Interview with Babar Mumtaz

Author: Babar Mumtaz
Publication Year : 2021

Q. In your opinion, are there commonalities when it comes to planning issues that afflict cities in high income Global North countries and low- & middle-income countries of the Global South?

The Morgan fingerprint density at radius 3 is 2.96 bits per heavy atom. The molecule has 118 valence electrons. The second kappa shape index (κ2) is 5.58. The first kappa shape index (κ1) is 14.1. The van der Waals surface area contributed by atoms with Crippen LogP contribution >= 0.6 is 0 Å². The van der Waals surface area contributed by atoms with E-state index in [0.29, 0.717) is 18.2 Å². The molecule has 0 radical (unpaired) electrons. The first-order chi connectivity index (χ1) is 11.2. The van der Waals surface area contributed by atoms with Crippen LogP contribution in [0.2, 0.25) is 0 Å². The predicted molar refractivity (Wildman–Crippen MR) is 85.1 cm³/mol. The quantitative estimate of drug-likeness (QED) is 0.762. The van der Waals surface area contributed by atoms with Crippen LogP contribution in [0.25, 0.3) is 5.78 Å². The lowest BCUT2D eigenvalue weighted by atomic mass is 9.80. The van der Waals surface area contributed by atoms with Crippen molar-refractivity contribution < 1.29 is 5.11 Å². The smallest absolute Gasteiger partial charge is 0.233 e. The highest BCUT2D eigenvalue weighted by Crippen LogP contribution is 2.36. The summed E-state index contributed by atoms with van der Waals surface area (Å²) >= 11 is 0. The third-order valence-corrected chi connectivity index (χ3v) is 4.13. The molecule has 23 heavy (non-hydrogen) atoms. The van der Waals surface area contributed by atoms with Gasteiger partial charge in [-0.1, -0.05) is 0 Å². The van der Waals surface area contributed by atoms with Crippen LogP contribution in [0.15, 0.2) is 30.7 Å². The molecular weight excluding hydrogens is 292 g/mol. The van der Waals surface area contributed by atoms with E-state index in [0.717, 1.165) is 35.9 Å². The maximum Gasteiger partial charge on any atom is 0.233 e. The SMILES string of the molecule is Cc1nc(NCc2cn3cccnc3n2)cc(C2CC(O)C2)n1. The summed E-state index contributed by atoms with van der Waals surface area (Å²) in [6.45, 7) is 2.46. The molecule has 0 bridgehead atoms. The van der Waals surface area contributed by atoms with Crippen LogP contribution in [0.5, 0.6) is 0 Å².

A. It goes without saying that yes, there are commonalities, and indeed, always will be, regardless of the size of the city, it’s economy or its social composition. Furthermore, regardless of the detail, the “problem” for urban planners everywhere is essentially one of how to provide appropriate accommodation, mobility, employment and enjoyment within the available resources. People are not easily satisfied – and indeed our economic paradigm requires that they are not – so it is a continuous struggle. Drastic and dramatic events, natural calamities, wars and pandemics tend to create opportunities for change, precisely because they disrupt the status quo, and allow for some re-examination of assumptions of where are we going but also a questioning of how we are doing so. The need to plan is a basic human trait – and one that allowed mankind to dominate all the other species despite our physical limitations. Integrated and underlying all of the religious texts are guidelines for social and societal behaviour – but they all belong to an earlier phase of our existence when we were transiting from a hunter-gathering state to a settled agricultural economy. All of the religious texts are built on rural references and imagery…of flocks and lambs and shepherds in their huts (and of course, the kings in their palaces). Islam I think, was the first and perhaps only urban religion, built on trade, exchange and inter- change (the gardens are for the life hereafter). The planning of cities consisted of apportioning sections on the basis of tribe or vocation, with bazars along the streets that ran between them. The planning of the space in-between was based on 2 principles: it must be possible to reach each household with a street wide and routed such as to allow the transport of funeral cortege, and secondly, that any water reaching a plot must be allowed to flow freely across it and to the other side unimpeded.